By the mid-1970s, people no doubt missed the railroad, the sound of the train coming through town day and night. But they were good at remembering the past. Sentiment ran deep for Downing history. That’s how the depot became a museum. That’s how so many things have been donated over the years, to gather the combination of interesting items we have today. That’s how you can remember the museum when you’re getting rid of “that old thing.” Don’t throw it away. Share it. It may seem that the museum is chock full of stuff, but there is always room for a new-old thing. Just let us try.

You might think the Depot Museum has some of everything. In some cases that may be true, but while preparing the special Transportation exhibit for the opening of the Museum in two weeks, it became apparent that some transportation modes were missing—for instance early tractors, bicycles and unicycles, cruising cars of the 1950s, someone’s first car being rebuilt in the backyard, and 3- and 4-wheeled ATVs replacing horses around the farms. We believe these things existed, but have found no photos to prove it. Do you have some to share? to let us scan to use, or to donate to the Museum?

You may be surprised, but the mode of rail travel is very minimal in our photo collection. We have the standard pictures of the last engine, the Doodlebug, and the bridge crew posing near Centerville. Yes there are a couple of shots of the depot with people posing at the door, but the shot is from far, far away and the people are indistinguishable. What’s missing is a real train traveling the real tracks near or through Downing, or stopped at the depot. There are no engines and engineers, cabooses and conductors, brakemen working the train, freight being loaded or unloaded, nor passengers waiting at the depot. Do you have some to share? to let us scan to use, or to donate to the Museum?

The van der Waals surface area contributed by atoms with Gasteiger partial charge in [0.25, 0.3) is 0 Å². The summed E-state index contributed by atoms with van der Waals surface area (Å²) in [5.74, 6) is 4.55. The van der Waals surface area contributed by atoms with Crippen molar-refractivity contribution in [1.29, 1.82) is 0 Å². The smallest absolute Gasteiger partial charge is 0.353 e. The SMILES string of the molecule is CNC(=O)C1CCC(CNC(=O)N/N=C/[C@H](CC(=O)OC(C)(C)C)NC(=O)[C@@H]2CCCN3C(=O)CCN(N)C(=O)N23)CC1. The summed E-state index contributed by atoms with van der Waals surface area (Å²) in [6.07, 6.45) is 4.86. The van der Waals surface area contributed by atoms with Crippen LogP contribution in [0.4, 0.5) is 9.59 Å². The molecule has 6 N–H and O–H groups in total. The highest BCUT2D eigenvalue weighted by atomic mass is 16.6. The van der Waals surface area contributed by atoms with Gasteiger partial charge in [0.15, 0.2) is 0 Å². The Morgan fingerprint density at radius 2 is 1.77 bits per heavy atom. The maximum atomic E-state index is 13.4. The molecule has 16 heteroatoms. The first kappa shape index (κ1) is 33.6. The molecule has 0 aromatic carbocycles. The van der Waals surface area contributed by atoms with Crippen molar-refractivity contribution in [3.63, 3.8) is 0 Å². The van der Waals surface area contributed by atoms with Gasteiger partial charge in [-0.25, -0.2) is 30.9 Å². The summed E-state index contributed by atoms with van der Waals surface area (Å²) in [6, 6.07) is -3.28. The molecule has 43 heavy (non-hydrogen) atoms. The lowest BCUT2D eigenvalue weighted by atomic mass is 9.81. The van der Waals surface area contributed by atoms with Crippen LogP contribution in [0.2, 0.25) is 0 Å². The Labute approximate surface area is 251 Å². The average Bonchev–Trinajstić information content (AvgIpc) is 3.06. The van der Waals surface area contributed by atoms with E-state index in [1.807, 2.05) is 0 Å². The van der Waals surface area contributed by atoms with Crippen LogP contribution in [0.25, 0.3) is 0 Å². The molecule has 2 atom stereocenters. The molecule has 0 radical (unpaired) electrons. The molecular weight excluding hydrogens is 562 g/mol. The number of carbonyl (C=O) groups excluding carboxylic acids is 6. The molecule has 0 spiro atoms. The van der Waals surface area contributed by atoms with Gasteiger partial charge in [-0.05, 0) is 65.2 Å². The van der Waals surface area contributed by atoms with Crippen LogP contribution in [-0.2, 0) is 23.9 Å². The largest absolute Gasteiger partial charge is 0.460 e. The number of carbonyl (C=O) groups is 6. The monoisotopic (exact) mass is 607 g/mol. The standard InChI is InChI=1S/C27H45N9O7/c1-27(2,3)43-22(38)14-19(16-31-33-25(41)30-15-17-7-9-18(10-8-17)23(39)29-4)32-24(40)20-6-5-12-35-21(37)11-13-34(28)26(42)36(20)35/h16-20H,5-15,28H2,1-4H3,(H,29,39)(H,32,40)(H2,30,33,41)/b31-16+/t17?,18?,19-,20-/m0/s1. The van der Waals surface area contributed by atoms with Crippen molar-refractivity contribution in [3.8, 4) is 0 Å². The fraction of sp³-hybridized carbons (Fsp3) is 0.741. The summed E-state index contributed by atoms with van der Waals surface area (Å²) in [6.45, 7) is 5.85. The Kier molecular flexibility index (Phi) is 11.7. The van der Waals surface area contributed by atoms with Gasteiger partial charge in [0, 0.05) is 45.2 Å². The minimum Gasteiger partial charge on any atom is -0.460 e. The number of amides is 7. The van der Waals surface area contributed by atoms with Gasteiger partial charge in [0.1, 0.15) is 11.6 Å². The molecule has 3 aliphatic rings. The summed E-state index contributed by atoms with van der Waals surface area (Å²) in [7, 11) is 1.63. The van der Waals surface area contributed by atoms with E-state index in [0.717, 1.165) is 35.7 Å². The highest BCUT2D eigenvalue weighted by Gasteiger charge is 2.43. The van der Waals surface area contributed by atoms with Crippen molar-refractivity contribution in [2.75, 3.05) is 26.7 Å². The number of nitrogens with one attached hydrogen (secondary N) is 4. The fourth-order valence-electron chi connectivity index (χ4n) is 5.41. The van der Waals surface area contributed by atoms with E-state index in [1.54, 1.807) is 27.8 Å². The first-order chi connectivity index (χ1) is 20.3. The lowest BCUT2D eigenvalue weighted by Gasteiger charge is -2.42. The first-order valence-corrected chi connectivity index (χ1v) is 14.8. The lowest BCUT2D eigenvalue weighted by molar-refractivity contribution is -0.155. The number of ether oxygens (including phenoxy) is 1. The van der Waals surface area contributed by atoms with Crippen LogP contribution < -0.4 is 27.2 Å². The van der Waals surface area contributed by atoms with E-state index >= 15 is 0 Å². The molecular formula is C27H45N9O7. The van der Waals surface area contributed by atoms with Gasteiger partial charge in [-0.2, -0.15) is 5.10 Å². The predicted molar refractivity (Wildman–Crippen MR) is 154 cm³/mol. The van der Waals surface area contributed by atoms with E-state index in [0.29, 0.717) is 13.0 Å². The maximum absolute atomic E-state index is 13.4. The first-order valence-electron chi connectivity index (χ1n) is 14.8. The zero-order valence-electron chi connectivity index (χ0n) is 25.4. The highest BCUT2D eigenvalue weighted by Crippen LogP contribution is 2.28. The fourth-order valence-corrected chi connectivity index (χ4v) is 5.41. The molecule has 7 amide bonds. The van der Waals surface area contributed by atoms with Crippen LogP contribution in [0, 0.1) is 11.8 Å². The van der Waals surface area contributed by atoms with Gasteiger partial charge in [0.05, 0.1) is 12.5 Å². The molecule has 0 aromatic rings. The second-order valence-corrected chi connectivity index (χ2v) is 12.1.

Three of Downing’s service stations, each referred to by different names. At top left is “Bob Wineingar’s ‘filling station.’ The Methodist Church has a parking lot here now [date unknown]. The house at rear is Dr. Drake’s.” Top right is the Harris’ Phillips 66 station that you can still see pillar bottoms standing near Hwy 136 and Route A junction, in 2019. Several people owned or operated this station over the years. At bottom is the Morgan “Auto Port,” a common name for early gas stations. This was run by Frosty Jackson for many years. Jack’s Coffee Shop shared a portion of it.

Does someone have pictures of Hwy 4 becoming Hwy 136? Of the first paving or rocking of Prime Street, when Drag Day wasn’t needed anymore? Of a horse race on One Mile Road, between Downing and Memphis? How about an event at Campground? with some of the Gypsies who reportedly frequented the area? Are there photos of slaves working a farm or driving a wagon? or of the dedication of the Slave Memorial placed at Campground Cemetery? How about pictures of a family cemetery that is long unused, but not forgotten? These may all be long buried subjects, but alas they are in fact, our history. Let us share them at the Downing Depot Museum. We’d love to hear from you.